But again, this should not be used in the first place. The whole purpose of BDD (in this context) is to be a tool that provides documentation for the stakeholders replacing a tests managements tool. Else we should not have used Gerkin to begin with. But what if the the target is the QA person, if so it makes sense. However, we are testing a framework built on top of Magento that we implement for the clients. Now it gets back to be a bad idea. The clients will not understand jack from our tests. On the other hand, since we share some of the code base but we implement custom functionalities on top of it, we want to maintain or selectors and values in a decoupled spot and not work on the code all the time. But the .feature files are quite decoupled as they are. Uhmm… reasons reasons.

I will let you reader to meditate upon using it or not and if you do use the code, please drop a comment why. Thank you in advance unknown friend.

We will start with a top down overview of the implementation. The xxxx.feature file looks like this:


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  Scenario Outline: Invalid user login
    Given I am on homepage
    And I follow "Log In"
    And I fill in "email" with "<__email__>"
    And I fill in "pass" with "<__password__>"
    And I press "<__button__>"
    Then I should see "<__messageBody__>"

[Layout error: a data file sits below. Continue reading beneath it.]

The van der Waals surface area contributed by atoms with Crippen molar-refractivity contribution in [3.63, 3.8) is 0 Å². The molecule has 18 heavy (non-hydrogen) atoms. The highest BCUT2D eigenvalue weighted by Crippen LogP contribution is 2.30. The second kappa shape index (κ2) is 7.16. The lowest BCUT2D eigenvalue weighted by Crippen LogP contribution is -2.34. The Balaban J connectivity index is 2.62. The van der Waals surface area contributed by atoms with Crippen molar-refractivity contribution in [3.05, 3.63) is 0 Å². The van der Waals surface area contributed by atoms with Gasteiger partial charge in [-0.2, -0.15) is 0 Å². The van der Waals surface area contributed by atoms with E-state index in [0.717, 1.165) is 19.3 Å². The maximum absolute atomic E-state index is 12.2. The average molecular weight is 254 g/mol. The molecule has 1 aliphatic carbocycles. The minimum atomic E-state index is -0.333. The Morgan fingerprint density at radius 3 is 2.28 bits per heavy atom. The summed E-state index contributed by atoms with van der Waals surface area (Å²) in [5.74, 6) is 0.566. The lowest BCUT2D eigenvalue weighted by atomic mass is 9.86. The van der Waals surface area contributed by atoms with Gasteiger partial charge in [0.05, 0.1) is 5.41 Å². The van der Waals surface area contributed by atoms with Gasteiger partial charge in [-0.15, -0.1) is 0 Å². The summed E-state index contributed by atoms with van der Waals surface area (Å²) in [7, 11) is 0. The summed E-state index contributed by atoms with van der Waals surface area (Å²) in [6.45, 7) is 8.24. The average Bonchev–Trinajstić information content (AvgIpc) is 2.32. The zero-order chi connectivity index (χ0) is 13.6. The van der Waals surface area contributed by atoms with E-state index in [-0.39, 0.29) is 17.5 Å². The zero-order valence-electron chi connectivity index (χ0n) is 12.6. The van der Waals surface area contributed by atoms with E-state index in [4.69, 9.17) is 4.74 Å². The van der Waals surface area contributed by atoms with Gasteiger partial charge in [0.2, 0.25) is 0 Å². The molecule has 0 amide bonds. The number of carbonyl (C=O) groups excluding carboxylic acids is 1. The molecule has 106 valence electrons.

Examples:
    |  |
    |  |

The current implementation needs to have the empty table at the end in order for Behat to generate an array at runtime. Probably this can be fixed in the code. The <> are regular placeholders. They are substitute with the values from the Examples table at runtime. The “__” (double underscore) are used in order to ensure some kind of differentiation between our keys and the table already existing.

In FeatureContext.php I have created this method that will be loaded on the @BeforeFeature hook:


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    /**
     * @BeforeFeature
     */

    public static function prepare(\Behat\Behat\Event\FeatureEvent $event)
    {
      $feature = $event->getFeature();
      $exampleLoader = new ExamplesLoader();
      $exampleLoader->replaceExamples($feature);
    }

The class for this is a file called ExamplesLoader.php, located in the Bootstrap folder. This does not have to be loaded or anything because Behat automatically loads all the classes from that folder. Since the logic is in here I will post it based on functionality.

This will iterate through our scenarios and for each scenario will get the examples. In will return an array with the number of elements equal to the number of rows in the Examples table. In the current implementation it works with two.


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foreach ($feature->getScenarios() as $scenario) {
            $examples = $scenario->getExamples();
// all the other pieces of code will go in here. Leave it blank.
}